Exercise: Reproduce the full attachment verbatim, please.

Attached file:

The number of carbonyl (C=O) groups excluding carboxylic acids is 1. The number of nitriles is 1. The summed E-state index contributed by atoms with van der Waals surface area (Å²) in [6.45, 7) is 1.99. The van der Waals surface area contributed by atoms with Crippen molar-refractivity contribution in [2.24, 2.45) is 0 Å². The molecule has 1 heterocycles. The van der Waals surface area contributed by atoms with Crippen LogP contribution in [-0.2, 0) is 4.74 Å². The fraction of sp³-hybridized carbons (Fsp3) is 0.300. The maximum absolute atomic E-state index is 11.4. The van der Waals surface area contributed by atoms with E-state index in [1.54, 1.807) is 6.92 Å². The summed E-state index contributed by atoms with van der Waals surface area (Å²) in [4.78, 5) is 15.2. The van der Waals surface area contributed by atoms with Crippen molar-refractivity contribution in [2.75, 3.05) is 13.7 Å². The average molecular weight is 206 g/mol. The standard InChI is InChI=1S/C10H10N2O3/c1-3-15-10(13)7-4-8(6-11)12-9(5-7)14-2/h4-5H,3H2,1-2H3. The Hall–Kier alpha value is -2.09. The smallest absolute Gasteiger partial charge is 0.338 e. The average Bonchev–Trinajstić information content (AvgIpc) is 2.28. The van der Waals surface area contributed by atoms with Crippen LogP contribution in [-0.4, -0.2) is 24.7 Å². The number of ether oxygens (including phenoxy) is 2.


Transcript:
The number of carbonyl (C=O) groups excluding carboxylic acids is 1. The number of nitriles is 1. The summed E-state index contributed by atoms with van der Waals surface area (Å²) in [6.45, 7) is 1.99. The van der Waals surface area contributed by atoms with Crippen molar-refractivity contribution in [2.24, 2.45) is 0 Å². The molecule has 1 heterocycles. The van der Waals surface area contributed by atoms with Crippen LogP contribution in [-0.2, 0) is 4.74 Å². The fraction of sp³-hybridized carbons (Fsp3) is 0.300. The maximum absolute atomic E-state index is 11.4. The van der Waals surface area contributed by atoms with E-state index in [1.54, 1.807) is 6.92 Å². The summed E-state index contributed by atoms with van der Waals surface area (Å²) in [4.78, 5) is 15.2. The van der Waals surface area contributed by atoms with Crippen molar-refractivity contribution in [2.75, 3.05) is 13.7 Å². The average molecular weight is 206 g/mol. The standard InChI is InChI=1S/C10H10N2O3/c1-3-15-10(13)7-4-8(6-11)12-9(5-7)14-2/h4-5H,3H2,1-2H3. The Hall–Kier alpha value is -2.09. The smallest absolute Gasteiger partial charge is 0.338 e. The average Bonchev–Trinajstić information content (AvgIpc) is 2.28. The van der Waals surface area contributed by atoms with Crippen LogP contribution in [-0.4, -0.2) is 24.7 Å². The number of ether oxygens (including phenoxy) is 2.